Back in the heady days after Mapp imposed the exclusionary rule on the states, Yale Kamisar made a prescient pronouncement: once the rule is framed as a way to deter police misconduct, instead of a way to preserve the integrity of the judicial system and its verdict, the fourth amendment loses. The benefits of deterring the police always seem to pale in comparison to the need to convict wrongdoers. And once the rule is tied to predicting police behavior, the situations in which courts predict the police will actually be deterred become fewer and fewer. And, ironically, once the rule is framed as a limit on the police in particular, it begins to feel very unfair to single the police out for criticism. Alice Ristroph argues that the erosion of the exclusionary rule can be traced to a larger problem: the misguided notion that regulating the police is the primary focus of the fourth, fifth and sixth amendments.
One important focus of criminal procedure scholarship over the last several years has been the inadequacy of constitutional litigation as a tool for regulating police. Ristroph takes up the inverse question: why should police regulation be the main focus of constitutional criminal procedure? She argues that the amendments limiting investigatory power were never meant to focus on the police in isolation (indeed, when the amendments were adopted, professional police forces as we know them today did not even exist). Instead, they are meant to enforce individual rights against government overreach.
As Ristroph points out, state coercion is typically more complex than the actions of a single government agent—or agency. To separate policing from prosecution from adjudication from punishment serves to artificially atomize an interconnected course of governmental conduct. She argues that the main goal of the fourth, fifth and sixth amendments is to regulate the whole chain of events that may land a defendant in prison. The goal is to ensure that convictions satisfy the conditions for imposing punishment—only one of which is guilt.
Especially valuable is Ristroph’s reminder that constitutional litigation, though not the best venue for top-down reform, serves important goals of its own—and that the regime of suppression motions can be celebrated for its strengths even as we acknowledge its limits. Motions to suppress evidence in case after case may be a clunky and inefficient way to facilitate reform. But they do provide a forum to individuals who wish to challenge state coercion, and who generally have few others avenues for protest—and to do with the assistance of a lawyer. They do, even when unsuccessful, impel judges to consider and articulate publicly the reasons supporting their rulings.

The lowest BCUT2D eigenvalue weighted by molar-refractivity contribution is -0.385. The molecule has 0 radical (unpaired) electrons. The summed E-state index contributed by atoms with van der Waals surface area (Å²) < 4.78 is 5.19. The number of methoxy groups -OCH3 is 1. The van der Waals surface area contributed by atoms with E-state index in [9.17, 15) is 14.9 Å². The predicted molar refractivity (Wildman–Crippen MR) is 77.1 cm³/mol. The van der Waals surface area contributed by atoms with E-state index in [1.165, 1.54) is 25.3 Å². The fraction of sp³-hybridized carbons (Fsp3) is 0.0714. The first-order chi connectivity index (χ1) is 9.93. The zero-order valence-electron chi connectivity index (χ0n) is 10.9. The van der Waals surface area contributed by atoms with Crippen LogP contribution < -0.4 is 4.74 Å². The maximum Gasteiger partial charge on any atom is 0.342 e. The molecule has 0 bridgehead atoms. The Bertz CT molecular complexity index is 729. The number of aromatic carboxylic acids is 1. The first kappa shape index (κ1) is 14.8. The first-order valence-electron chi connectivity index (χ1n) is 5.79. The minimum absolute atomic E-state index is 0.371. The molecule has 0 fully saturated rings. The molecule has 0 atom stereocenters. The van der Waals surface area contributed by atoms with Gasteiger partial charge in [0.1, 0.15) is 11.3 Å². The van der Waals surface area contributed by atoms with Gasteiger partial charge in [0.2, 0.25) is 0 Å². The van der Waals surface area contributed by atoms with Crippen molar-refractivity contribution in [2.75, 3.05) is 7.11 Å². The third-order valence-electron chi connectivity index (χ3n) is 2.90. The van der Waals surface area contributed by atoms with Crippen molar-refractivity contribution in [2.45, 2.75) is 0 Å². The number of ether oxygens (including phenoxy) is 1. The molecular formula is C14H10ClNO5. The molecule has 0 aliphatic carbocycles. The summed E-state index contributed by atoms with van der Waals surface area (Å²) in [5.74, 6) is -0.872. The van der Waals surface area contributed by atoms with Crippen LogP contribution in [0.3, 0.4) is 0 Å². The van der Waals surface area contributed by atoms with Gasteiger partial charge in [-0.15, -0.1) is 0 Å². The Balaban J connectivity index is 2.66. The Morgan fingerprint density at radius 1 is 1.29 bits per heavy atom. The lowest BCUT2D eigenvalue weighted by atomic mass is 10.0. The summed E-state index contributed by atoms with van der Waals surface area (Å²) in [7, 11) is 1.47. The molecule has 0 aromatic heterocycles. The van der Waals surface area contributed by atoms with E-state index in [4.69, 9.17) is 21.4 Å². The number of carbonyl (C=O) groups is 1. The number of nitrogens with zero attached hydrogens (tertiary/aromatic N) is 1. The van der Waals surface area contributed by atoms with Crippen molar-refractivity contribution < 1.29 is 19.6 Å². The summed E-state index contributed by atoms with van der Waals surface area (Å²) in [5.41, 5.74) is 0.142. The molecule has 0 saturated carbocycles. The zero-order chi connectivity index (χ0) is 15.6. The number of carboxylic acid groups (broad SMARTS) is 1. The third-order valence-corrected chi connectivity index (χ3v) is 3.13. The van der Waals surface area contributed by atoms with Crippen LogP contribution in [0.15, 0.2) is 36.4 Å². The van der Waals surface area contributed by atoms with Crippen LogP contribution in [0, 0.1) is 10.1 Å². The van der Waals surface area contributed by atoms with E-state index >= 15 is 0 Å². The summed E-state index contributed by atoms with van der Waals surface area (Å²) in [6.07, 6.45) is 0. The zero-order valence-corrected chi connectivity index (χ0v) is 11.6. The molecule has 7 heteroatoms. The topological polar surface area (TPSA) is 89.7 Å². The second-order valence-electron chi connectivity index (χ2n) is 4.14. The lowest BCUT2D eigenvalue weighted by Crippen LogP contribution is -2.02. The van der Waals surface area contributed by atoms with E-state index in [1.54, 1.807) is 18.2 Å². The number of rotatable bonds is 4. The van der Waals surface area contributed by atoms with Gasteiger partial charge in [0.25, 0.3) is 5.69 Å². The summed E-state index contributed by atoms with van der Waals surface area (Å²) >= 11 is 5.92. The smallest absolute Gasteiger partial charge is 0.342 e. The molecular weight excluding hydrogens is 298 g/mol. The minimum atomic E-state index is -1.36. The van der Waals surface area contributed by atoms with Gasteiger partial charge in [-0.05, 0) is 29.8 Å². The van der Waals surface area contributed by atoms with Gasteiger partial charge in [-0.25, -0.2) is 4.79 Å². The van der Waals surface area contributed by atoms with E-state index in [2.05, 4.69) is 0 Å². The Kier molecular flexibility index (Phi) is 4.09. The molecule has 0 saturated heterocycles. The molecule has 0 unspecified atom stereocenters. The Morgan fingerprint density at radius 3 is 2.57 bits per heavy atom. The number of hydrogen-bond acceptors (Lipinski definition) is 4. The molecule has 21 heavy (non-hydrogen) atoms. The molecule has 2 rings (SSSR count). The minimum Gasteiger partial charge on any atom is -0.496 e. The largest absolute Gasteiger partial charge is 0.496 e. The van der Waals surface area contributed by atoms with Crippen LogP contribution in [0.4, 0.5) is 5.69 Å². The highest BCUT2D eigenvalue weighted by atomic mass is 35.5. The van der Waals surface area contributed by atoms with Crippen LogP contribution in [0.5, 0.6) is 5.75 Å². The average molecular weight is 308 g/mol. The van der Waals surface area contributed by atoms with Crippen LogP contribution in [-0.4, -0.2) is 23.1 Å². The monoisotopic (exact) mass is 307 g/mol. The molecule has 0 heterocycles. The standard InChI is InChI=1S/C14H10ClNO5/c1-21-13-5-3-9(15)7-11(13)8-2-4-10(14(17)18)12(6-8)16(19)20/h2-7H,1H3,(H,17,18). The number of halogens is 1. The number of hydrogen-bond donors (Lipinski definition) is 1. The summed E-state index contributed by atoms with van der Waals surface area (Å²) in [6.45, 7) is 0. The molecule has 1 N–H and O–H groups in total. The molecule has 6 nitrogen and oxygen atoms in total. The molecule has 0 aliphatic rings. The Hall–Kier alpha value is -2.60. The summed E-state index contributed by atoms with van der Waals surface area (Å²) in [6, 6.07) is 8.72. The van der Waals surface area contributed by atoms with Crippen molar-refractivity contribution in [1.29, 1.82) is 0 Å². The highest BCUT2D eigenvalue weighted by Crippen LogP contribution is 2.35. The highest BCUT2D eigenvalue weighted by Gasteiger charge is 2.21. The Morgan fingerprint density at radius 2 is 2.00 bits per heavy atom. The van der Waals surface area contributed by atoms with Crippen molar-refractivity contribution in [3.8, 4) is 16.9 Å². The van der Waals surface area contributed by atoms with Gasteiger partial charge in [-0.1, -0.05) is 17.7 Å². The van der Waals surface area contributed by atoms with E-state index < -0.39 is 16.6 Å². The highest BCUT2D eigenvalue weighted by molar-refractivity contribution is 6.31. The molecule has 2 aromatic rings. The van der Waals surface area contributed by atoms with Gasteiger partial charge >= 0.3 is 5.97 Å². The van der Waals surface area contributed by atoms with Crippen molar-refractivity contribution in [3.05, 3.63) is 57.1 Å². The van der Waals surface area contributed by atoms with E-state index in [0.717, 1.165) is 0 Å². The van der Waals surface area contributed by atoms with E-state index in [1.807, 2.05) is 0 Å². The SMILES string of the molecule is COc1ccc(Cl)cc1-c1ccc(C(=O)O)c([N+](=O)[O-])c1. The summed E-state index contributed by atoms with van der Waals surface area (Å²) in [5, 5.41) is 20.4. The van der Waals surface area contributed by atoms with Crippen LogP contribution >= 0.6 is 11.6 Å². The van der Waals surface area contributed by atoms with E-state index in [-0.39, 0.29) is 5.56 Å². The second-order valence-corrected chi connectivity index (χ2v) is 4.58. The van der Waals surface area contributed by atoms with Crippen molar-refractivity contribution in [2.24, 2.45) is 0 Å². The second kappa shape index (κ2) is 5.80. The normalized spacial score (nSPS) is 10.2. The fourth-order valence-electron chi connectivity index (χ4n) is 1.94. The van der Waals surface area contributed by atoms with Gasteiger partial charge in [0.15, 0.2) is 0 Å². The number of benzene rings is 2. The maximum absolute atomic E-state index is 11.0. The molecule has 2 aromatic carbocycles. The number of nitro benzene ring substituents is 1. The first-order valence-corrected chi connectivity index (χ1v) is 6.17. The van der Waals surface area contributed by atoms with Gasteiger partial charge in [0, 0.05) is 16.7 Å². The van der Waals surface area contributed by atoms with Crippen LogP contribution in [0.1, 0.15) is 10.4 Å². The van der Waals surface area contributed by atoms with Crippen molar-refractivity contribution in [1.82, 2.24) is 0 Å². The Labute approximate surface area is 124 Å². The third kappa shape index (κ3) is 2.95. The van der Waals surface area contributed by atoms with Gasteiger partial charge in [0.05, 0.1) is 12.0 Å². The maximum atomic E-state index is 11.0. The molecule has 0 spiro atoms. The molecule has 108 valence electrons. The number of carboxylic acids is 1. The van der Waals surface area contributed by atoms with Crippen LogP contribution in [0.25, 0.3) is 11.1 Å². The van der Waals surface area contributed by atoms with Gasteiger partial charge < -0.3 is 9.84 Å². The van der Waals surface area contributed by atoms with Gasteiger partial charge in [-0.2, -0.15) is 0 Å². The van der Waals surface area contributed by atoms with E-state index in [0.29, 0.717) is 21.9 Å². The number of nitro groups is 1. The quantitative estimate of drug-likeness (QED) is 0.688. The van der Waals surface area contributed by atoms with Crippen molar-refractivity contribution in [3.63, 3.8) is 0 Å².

In short, Ristroph celebrates the assertion of fourth, fifth and sixth amendment rights as a form of resistance to power. The shift of emphasis to a resistance rationale is not mere window dressing. One of the most dispiriting trends in this jurisprudence is the Supreme Court’s refusal to credit the coercion inherent in state-citizen encounters. As Ristroph says, “across the doctrines of seizures, consent searches, and waivers of rights at interrogation, we see the Court contemplating resistance, and foreclosing as much of it as possible.” To assert the right to resist unlawful action without crossing the line (legally or psychologically) and provoking serious consequences is an increasingly delicate and perilous task. She would welcome changes in consent law and other doctrines to better reflect the imbalance of power. But more important, she advocates a more robust debate about the proper balance between state power and individual resistance.